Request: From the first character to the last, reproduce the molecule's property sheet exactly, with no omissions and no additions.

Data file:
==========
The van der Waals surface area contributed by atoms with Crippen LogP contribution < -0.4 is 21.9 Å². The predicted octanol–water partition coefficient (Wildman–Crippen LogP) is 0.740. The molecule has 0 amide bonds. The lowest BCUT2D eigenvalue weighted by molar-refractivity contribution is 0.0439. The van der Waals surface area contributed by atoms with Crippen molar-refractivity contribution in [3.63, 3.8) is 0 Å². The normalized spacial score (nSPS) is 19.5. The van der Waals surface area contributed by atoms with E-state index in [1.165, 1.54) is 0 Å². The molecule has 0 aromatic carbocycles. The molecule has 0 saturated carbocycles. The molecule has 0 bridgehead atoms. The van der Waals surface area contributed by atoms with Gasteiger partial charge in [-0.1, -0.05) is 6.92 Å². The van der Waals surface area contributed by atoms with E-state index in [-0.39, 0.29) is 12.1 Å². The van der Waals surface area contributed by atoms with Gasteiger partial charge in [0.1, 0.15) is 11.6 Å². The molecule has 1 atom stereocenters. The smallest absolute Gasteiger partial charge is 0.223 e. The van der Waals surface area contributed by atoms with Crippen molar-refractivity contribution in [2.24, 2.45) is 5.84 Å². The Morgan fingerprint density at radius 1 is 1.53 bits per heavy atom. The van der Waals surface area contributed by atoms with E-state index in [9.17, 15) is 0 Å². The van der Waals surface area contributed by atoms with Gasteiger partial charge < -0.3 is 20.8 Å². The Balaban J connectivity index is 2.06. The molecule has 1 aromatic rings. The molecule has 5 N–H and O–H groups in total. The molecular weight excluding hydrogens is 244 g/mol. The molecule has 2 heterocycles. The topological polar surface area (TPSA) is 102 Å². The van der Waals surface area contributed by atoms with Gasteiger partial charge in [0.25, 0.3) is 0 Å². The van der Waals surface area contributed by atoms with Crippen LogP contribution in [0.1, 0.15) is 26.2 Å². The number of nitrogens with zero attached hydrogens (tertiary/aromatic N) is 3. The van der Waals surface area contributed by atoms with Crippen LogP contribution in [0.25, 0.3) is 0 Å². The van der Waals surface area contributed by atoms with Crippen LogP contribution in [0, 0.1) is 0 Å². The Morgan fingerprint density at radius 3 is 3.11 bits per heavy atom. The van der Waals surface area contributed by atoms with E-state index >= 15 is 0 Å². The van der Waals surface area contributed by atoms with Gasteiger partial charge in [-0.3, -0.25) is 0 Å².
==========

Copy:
The van der Waals surface area contributed by atoms with Crippen LogP contribution < -0.4 is 21.9 Å². The predicted octanol–water partition coefficient (Wildman–Crippen LogP) is 0.740. The molecule has 0 amide bonds. The lowest BCUT2D eigenvalue weighted by molar-refractivity contribution is 0.0439. The van der Waals surface area contributed by atoms with Crippen molar-refractivity contribution in [3.63, 3.8) is 0 Å². The normalized spacial score (nSPS) is 19.5. The van der Waals surface area contributed by atoms with E-state index in [1.165, 1.54) is 0 Å². The molecule has 0 aromatic carbocycles. The molecule has 0 saturated carbocycles. The molecule has 0 bridgehead atoms. The van der Waals surface area contributed by atoms with Gasteiger partial charge in [-0.1, -0.05) is 6.92 Å². The van der Waals surface area contributed by atoms with E-state index in [-0.39, 0.29) is 12.1 Å². The van der Waals surface area contributed by atoms with Gasteiger partial charge in [0.1, 0.15) is 11.6 Å². The molecule has 1 atom stereocenters. The smallest absolute Gasteiger partial charge is 0.223 e. The van der Waals surface area contributed by atoms with Crippen molar-refractivity contribution in [2.24, 2.45) is 5.84 Å². The Morgan fingerprint density at radius 1 is 1.53 bits per heavy atom. The van der Waals surface area contributed by atoms with E-state index in [9.17, 15) is 0 Å². The van der Waals surface area contributed by atoms with Gasteiger partial charge < -0.3 is 20.8 Å². The Balaban J connectivity index is 2.06. The molecule has 1 aromatic rings. The molecule has 5 N–H and O–H groups in total. The molecular weight excluding hydrogens is 244 g/mol. The molecule has 2 heterocycles. The topological polar surface area (TPSA) is 102 Å². The van der Waals surface area contributed by atoms with Gasteiger partial charge in [0.25, 0.3) is 0 Å². The van der Waals surface area contributed by atoms with Crippen LogP contribution in [0.1, 0.15) is 26.2 Å². The number of nitrogens with zero attached hydrogens (tertiary/aromatic N) is 3. The van der Waals surface area contributed by atoms with Crippen LogP contribution in [0.25, 0.3) is 0 Å². The van der Waals surface area contributed by atoms with Crippen LogP contribution in [0, 0.1) is 0 Å². The Morgan fingerprint density at radius 3 is 3.11 bits per heavy atom. The van der Waals surface area contributed by atoms with E-state index >= 15 is 0 Å². The van der Waals surface area contributed by atoms with Gasteiger partial charge in [-0.3, -0.25) is 0 Å².